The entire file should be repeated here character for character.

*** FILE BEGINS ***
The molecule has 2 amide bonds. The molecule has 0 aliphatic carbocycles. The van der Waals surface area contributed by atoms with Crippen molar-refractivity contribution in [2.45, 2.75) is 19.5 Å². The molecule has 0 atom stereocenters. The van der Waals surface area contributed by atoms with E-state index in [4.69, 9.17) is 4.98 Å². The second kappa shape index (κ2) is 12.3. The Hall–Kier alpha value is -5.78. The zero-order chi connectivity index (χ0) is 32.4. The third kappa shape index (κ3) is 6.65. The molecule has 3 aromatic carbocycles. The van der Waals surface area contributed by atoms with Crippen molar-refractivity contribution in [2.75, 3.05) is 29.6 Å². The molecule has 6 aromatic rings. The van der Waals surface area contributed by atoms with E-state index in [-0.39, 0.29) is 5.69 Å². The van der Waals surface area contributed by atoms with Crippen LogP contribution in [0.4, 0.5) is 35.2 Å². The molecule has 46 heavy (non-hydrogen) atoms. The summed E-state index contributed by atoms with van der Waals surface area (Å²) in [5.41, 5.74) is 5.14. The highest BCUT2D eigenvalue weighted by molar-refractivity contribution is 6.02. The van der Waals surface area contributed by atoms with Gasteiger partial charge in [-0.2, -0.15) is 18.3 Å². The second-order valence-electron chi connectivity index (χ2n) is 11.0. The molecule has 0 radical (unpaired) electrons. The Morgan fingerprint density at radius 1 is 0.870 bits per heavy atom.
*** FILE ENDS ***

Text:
The molecule has 2 amide bonds. The molecule has 0 aliphatic carbocycles. The van der Waals surface area contributed by atoms with Crippen molar-refractivity contribution in [2.45, 2.75) is 19.5 Å². The molecule has 0 atom stereocenters. The van der Waals surface area contributed by atoms with E-state index in [4.69, 9.17) is 4.98 Å². The second kappa shape index (κ2) is 12.3. The Hall–Kier alpha value is -5.78. The zero-order chi connectivity index (χ0) is 32.4. The third kappa shape index (κ3) is 6.65. The molecule has 3 aromatic carbocycles. The van der Waals surface area contributed by atoms with Crippen molar-refractivity contribution in [2.75, 3.05) is 29.6 Å². The molecule has 6 aromatic rings. The van der Waals surface area contributed by atoms with E-state index in [-0.39, 0.29) is 5.69 Å². The van der Waals surface area contributed by atoms with Crippen LogP contribution in [0.4, 0.5) is 35.2 Å². The molecule has 46 heavy (non-hydrogen) atoms. The summed E-state index contributed by atoms with van der Waals surface area (Å²) in [5.41, 5.74) is 5.14. The highest BCUT2D eigenvalue weighted by molar-refractivity contribution is 6.02. The van der Waals surface area contributed by atoms with Gasteiger partial charge in [-0.2, -0.15) is 18.3 Å². The second-order valence-electron chi connectivity index (χ2n) is 11.0. The molecule has 0 radical (unpaired) electrons. The Morgan fingerprint density at radius 1 is 0.870 bits per heavy atom.